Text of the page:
A1 Journal article (refereed)
Syntactic complexity in Finnish-background EFL learners’ writing at CEFR levels A1–B2 (2022)


Khushik, G. A., & Huhta, A. (2022). Syntactic complexity in Finnish-background EFL learners’ writing at CEFR levels A1–B2. European Journal of Applied Linguistics, 10(1), 142-184. https://doi.org/10.1515/eujal-2021-0011


JYU authors or editors


Publication details

All authors or editorsKhushik, Ghulam Abbas; Huhta, Ari

Journal or seriesEuropean Journal of Applied Linguistics

ISSN2192-9521

eISSN2192-953X

Publication year2022

Publication date04/01/2022

Volume10

Issue number1

Pages range142-184

PublisherWalter de Gruyter GmbH

Publication countryGermany

Publication languageEnglish

DOIhttps://doi.org/10.1515/eujal-2021-0011

Publication open accessNot open

Publication channel open access

Publication is parallel published (JYX)https://jyx.jyu.fi/handle/123456789/79292


Abstract

The increasing importance of the Common European Framework of Reference (CEFR) has led to research on the linguistic characteristics of its levels, as this would help the application of the CEFR in the design of teaching materials, courses, and assessments. This study investigated whether CEFR levels can be distinguished with reference to syntactic complexity (SC). 14- and 17-year-old Finnish learners of English (N=397) wrote three writing tasks which were rated against the CEFR levels. The ratings were analysed with multi-facet Rasch analysis and the texts were analysed with automated tools. Findings suggest that the clearest separators at lower CEFR levels (A1–A2) were the mean sentence and T-unit length, variation in sentence length, infinitive density, clauses per sentence or T-unit, and verb phrases per T-unit. For higher levels (B1–B2) they were modifiers per noun phrase, mean clause length, complex nominals per clause, and left embeddedness. The results support previous findings that the length of and variation in the longer production units (sentences, T-units) are the SC indices that most clearly separate the lower CEFR levels, whereas the higher levels are best distinguished in terms of complexity at the clausal and phrasal levels.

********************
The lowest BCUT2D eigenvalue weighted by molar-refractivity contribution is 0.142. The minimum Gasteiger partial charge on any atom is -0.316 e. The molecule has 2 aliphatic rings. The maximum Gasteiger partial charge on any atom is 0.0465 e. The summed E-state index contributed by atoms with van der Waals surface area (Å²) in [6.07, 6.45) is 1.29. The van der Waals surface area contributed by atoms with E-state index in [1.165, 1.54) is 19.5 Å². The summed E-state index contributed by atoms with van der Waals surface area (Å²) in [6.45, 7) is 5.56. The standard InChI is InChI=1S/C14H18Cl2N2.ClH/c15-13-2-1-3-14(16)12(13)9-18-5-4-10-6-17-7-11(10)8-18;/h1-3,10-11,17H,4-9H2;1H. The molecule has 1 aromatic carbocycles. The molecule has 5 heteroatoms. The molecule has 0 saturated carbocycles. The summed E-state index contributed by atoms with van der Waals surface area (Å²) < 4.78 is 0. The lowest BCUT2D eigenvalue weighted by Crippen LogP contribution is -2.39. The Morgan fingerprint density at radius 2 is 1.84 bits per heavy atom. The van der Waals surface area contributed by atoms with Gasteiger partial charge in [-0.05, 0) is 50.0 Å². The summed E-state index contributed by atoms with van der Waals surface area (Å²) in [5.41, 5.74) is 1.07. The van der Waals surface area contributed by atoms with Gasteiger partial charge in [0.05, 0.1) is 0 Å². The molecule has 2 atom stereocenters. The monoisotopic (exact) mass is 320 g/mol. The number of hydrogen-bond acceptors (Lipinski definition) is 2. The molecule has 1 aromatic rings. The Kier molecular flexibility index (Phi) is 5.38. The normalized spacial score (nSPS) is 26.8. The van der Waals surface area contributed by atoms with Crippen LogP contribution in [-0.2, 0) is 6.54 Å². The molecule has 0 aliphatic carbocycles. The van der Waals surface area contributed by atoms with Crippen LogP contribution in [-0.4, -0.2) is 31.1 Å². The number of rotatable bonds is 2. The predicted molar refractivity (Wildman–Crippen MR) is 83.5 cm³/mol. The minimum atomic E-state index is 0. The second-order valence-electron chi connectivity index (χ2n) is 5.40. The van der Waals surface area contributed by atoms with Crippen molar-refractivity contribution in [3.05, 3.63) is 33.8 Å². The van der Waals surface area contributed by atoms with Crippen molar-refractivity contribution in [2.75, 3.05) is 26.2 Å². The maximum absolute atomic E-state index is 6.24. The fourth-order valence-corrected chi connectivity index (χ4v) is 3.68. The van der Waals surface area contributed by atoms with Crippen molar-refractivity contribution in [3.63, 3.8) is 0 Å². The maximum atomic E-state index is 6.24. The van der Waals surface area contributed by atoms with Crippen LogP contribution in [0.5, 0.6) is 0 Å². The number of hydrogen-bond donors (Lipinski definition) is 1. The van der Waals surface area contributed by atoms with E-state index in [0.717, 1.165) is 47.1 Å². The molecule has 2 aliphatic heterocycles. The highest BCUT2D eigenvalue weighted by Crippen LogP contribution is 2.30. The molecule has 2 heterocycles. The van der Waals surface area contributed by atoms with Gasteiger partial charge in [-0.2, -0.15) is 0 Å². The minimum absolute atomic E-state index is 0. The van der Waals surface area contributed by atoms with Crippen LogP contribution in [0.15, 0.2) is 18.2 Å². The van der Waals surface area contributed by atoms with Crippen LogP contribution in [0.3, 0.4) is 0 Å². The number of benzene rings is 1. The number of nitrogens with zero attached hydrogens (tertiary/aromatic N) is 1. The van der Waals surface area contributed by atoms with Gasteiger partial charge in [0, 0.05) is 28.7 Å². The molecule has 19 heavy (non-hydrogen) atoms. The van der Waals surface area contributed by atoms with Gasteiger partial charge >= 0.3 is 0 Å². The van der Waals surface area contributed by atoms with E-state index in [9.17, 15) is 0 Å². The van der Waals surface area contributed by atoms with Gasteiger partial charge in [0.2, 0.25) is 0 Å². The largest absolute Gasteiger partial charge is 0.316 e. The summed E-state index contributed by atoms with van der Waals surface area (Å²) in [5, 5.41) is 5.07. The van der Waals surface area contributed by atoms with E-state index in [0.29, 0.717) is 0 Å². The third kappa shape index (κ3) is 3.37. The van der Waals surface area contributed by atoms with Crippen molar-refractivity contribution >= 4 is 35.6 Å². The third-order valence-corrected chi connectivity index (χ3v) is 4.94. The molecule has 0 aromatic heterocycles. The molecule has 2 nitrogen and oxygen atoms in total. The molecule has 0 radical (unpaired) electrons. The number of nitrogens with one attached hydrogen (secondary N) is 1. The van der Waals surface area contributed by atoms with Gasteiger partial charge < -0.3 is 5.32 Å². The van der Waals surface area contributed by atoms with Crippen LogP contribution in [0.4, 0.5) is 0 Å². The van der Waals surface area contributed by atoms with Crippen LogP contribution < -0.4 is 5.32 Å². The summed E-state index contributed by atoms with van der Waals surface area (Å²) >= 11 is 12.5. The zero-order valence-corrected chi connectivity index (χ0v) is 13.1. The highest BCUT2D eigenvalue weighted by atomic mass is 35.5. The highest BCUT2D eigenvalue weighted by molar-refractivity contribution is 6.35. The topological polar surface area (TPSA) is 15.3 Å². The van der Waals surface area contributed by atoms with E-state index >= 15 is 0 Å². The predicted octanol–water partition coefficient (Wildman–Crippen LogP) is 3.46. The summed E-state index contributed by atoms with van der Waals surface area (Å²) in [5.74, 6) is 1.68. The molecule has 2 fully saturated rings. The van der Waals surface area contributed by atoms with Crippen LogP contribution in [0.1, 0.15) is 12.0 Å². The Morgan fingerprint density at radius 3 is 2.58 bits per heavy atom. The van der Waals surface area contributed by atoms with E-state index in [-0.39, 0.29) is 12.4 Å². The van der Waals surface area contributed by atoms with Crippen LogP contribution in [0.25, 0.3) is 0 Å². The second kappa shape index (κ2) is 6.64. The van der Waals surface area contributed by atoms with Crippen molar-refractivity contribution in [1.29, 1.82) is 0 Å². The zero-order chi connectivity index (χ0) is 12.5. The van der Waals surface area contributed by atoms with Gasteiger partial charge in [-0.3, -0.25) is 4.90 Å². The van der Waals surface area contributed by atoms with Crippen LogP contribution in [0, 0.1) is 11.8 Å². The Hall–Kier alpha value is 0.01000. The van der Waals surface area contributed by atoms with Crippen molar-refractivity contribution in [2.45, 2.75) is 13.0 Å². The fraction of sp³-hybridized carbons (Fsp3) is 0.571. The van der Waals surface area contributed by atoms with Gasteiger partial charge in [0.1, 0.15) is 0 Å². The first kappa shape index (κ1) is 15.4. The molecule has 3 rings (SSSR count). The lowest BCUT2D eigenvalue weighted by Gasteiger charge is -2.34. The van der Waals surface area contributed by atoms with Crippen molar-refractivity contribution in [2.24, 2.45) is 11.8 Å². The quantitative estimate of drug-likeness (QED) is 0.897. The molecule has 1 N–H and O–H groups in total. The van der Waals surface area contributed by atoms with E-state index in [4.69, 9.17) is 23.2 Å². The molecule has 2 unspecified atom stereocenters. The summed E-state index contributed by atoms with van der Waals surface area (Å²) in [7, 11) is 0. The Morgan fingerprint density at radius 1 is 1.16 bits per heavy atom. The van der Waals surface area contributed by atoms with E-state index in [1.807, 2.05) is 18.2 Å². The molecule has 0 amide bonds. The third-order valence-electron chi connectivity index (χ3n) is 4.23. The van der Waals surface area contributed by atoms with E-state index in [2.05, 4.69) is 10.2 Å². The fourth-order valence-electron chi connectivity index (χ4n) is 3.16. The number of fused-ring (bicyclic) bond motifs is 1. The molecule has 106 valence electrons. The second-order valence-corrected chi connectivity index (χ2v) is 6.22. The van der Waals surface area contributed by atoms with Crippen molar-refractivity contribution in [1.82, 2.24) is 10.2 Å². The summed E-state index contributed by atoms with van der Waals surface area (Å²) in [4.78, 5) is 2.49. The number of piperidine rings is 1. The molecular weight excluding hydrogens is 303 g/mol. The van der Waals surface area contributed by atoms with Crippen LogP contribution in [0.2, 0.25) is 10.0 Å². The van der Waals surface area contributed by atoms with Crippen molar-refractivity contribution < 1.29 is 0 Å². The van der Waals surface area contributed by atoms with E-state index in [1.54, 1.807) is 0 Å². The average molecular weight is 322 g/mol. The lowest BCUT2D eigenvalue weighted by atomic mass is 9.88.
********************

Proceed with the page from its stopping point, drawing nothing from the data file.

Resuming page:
KeywordsEnglish languageforeign languageslanguage teachinglanguage learningsyntaxcomplexitylanguagesuse of languagewordsphrasesknow-howevaluationstudy materiallanguage courses (study material)

Free keywordsEnglish as a foreign language (EFL); syntactic complexity; Common European Framework of Reference (CEFR); automated analysis of learners’ written scripts


Contributing organizations


Ministry reportingYes

Reporting Year2022

JUFO rating1


Last updated on 2024-03-04 at 19:06